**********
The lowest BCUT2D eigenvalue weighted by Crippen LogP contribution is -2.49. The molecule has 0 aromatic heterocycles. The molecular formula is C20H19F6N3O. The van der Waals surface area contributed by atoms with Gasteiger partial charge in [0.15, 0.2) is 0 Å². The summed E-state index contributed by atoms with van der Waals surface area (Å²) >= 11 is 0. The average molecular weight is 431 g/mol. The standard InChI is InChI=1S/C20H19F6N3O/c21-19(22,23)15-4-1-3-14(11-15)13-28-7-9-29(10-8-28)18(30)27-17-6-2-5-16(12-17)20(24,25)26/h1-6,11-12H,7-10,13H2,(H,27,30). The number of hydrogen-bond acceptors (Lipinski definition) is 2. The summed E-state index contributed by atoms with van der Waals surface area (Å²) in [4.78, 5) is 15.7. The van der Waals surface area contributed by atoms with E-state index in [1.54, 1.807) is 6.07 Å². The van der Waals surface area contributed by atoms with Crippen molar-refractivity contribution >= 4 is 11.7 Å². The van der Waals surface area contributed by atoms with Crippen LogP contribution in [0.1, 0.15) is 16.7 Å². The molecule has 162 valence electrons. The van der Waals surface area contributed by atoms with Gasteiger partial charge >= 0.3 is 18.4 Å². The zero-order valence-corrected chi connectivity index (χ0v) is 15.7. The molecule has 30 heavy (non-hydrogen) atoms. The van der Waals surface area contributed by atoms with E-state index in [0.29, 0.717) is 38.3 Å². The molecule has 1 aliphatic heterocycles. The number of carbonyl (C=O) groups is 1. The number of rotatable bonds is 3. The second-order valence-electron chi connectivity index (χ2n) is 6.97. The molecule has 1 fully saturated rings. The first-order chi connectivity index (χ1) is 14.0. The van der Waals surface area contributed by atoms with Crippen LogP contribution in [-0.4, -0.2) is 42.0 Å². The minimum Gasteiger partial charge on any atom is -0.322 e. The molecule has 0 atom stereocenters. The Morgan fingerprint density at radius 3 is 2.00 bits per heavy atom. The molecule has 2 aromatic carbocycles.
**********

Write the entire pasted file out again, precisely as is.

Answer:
The lowest BCUT2D eigenvalue weighted by Crippen LogP contribution is -2.49. The molecule has 0 aromatic heterocycles. The molecular formula is C20H19F6N3O. The van der Waals surface area contributed by atoms with Gasteiger partial charge in [0.15, 0.2) is 0 Å². The summed E-state index contributed by atoms with van der Waals surface area (Å²) >= 11 is 0. The average molecular weight is 431 g/mol. The standard InChI is InChI=1S/C20H19F6N3O/c21-19(22,23)15-4-1-3-14(11-15)13-28-7-9-29(10-8-28)18(30)27-17-6-2-5-16(12-17)20(24,25)26/h1-6,11-12H,7-10,13H2,(H,27,30). The number of hydrogen-bond acceptors (Lipinski definition) is 2. The summed E-state index contributed by atoms with van der Waals surface area (Å²) in [4.78, 5) is 15.7. The van der Waals surface area contributed by atoms with E-state index in [1.54, 1.807) is 6.07 Å². The van der Waals surface area contributed by atoms with Crippen molar-refractivity contribution >= 4 is 11.7 Å². The van der Waals surface area contributed by atoms with Crippen LogP contribution in [0.1, 0.15) is 16.7 Å². The molecule has 162 valence electrons. The van der Waals surface area contributed by atoms with Gasteiger partial charge >= 0.3 is 18.4 Å². The zero-order valence-corrected chi connectivity index (χ0v) is 15.7. The molecule has 30 heavy (non-hydrogen) atoms. The van der Waals surface area contributed by atoms with E-state index in [0.29, 0.717) is 38.3 Å². The molecule has 1 aliphatic heterocycles. The number of carbonyl (C=O) groups is 1. The number of rotatable bonds is 3. The second-order valence-electron chi connectivity index (χ2n) is 6.97. The molecule has 1 fully saturated rings. The first-order chi connectivity index (χ1) is 14.0. The van der Waals surface area contributed by atoms with Crippen LogP contribution in [-0.4, -0.2) is 42.0 Å². The minimum Gasteiger partial charge on any atom is -0.322 e. The molecule has 0 atom stereocenters. The Morgan fingerprint density at radius 3 is 2.00 bits per heavy atom. The molecule has 2 aromatic carbocycles.